Some of the UK's biggest broadband providers will be providing more information about the speeds customers can expect from their connection when they sign up to services, under guidelines that are being introduced this week.
From March 1st, a new set of rules set out by Ofcom will require suppliers who are signed up to the Voluntary Codes of Practice on Broadband Speed to offer consumers more accurate estimates of the performance they are likely to receive, as well as make it easier to leave contracts without penalty if problems cannot be fixed.
When signing up to a service, users will receive a 'personal estimate' of their speeds, which will be based on the 20th to 80th percentiles of speeds received by similar connections.
Broadband suppliers must also provide a Minimum Guaranteed Access Line Speed for the connection, which states the slowest speeds consumers can expect. If their connection falls below this and cannot be improved within a month, customers will have the right to exit their contract without penalty.
Ofcom consumer group director Lindsey Fussell said consumers should be treated fairly and know exactly what they are getting when they sign up to broadband services.
"These protections mean broadband shoppers can buy with confidence. Before they sign up, customers will be told their minimum internet speed. And if companies break that promise, they'll have to sort it out quickly, or let the customer walk away," he said.
Companies that have signed up to the code of practice include the 'big four' of the UK's largest suppliers, BT, Sky, TalkTalk and Virgin Media, as well as Plusnet, EE, KCOM and XLN Telecom. Together, they account for around 95 per cent of UK broadband customers.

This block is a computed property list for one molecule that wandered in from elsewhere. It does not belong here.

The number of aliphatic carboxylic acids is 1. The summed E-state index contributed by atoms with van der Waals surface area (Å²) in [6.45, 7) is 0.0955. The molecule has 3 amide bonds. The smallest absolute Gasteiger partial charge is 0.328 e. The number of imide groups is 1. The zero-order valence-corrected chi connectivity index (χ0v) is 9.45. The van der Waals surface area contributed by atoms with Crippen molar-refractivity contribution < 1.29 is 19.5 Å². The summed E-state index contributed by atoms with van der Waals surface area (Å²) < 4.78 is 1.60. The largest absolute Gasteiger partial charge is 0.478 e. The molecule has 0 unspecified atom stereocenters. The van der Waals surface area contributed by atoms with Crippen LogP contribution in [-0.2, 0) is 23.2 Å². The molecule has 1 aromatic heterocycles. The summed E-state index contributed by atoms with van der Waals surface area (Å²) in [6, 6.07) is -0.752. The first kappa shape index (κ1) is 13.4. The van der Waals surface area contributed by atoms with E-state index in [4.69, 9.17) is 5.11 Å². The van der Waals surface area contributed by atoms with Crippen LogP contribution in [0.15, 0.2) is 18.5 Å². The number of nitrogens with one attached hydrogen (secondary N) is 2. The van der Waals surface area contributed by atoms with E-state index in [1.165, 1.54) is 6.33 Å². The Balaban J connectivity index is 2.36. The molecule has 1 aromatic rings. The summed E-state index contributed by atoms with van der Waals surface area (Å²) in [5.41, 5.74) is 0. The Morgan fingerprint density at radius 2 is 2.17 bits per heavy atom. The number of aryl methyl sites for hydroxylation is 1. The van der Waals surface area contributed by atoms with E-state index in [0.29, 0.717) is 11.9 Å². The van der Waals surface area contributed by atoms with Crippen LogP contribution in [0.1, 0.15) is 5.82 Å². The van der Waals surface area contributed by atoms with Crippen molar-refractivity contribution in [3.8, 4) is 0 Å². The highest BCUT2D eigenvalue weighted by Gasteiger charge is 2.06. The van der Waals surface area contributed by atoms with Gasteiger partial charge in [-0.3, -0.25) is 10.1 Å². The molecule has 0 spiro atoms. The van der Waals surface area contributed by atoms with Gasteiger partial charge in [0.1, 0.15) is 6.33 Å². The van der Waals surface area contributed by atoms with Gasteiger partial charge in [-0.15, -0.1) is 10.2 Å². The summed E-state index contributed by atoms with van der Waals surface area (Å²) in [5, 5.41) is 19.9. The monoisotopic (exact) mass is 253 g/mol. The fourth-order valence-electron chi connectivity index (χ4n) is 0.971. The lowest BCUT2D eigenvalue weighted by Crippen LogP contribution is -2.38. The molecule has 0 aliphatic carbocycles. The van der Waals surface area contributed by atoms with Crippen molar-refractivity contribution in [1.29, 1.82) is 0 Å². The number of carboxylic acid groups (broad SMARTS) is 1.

However, notable absentees from the list include Vodafone, as well as most smaller providers.
Richard Neudegg, head of regulation at uSwitch, said the rules will be welcome news for any customers who have been frustrated by relentlessly buffering broadband.
"This new Code also improves the property-specific information about speeds that broadband providers have to give before you sign up," he continued. "This is welcome, but providers should go further in opening up this information so that consumers are able to make side-by-side comparisons between providers, so that they can make the best choice.
"Broadband providers have had a year to prepare for this, so now the onus is very much on them to provide more transparency and consistency in their service."
Long Heading: A new code of practice will require the UK's major broadband providers to give more information about expected download speeds from this week. Summary: A new code of practice will require the UK's major broadband providers to give more information about expected download speeds from this week.